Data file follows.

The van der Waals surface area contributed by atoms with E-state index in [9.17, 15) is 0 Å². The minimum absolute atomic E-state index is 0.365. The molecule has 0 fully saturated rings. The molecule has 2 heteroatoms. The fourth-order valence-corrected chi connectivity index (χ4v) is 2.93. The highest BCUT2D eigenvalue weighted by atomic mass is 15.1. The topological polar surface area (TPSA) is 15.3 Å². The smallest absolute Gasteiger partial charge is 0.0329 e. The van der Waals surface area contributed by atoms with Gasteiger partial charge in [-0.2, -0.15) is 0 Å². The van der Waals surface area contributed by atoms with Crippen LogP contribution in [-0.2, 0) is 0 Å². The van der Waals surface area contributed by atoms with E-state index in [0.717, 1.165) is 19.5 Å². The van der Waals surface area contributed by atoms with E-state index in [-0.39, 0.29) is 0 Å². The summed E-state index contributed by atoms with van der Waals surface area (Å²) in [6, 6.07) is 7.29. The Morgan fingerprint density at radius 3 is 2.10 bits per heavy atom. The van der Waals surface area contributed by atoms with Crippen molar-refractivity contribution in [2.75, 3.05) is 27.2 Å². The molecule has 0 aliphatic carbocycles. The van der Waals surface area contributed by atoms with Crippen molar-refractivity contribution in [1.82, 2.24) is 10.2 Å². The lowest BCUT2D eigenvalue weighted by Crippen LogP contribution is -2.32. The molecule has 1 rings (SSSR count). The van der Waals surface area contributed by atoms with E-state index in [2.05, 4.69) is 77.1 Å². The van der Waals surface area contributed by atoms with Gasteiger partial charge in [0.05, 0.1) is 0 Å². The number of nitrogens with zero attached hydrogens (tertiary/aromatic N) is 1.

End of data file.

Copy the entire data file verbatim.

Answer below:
The van der Waals surface area contributed by atoms with E-state index in [9.17, 15) is 0 Å². The minimum absolute atomic E-state index is 0.365. The molecule has 0 fully saturated rings. The molecule has 2 heteroatoms. The fourth-order valence-corrected chi connectivity index (χ4v) is 2.93. The highest BCUT2D eigenvalue weighted by atomic mass is 15.1. The topological polar surface area (TPSA) is 15.3 Å². The smallest absolute Gasteiger partial charge is 0.0329 e. The van der Waals surface area contributed by atoms with Gasteiger partial charge in [-0.2, -0.15) is 0 Å². The van der Waals surface area contributed by atoms with Crippen LogP contribution in [-0.2, 0) is 0 Å². The van der Waals surface area contributed by atoms with E-state index in [0.717, 1.165) is 19.5 Å². The van der Waals surface area contributed by atoms with E-state index in [-0.39, 0.29) is 0 Å². The summed E-state index contributed by atoms with van der Waals surface area (Å²) in [6, 6.07) is 7.29. The Morgan fingerprint density at radius 3 is 2.10 bits per heavy atom. The van der Waals surface area contributed by atoms with Crippen molar-refractivity contribution in [2.75, 3.05) is 27.2 Å². The molecule has 0 aliphatic carbocycles. The van der Waals surface area contributed by atoms with Crippen molar-refractivity contribution in [1.82, 2.24) is 10.2 Å². The lowest BCUT2D eigenvalue weighted by Crippen LogP contribution is -2.32. The molecule has 1 rings (SSSR count). The van der Waals surface area contributed by atoms with E-state index in [2.05, 4.69) is 77.1 Å². The van der Waals surface area contributed by atoms with Gasteiger partial charge in [0.05, 0.1) is 0 Å². The number of nitrogens with zero attached hydrogens (tertiary/aromatic N) is 1.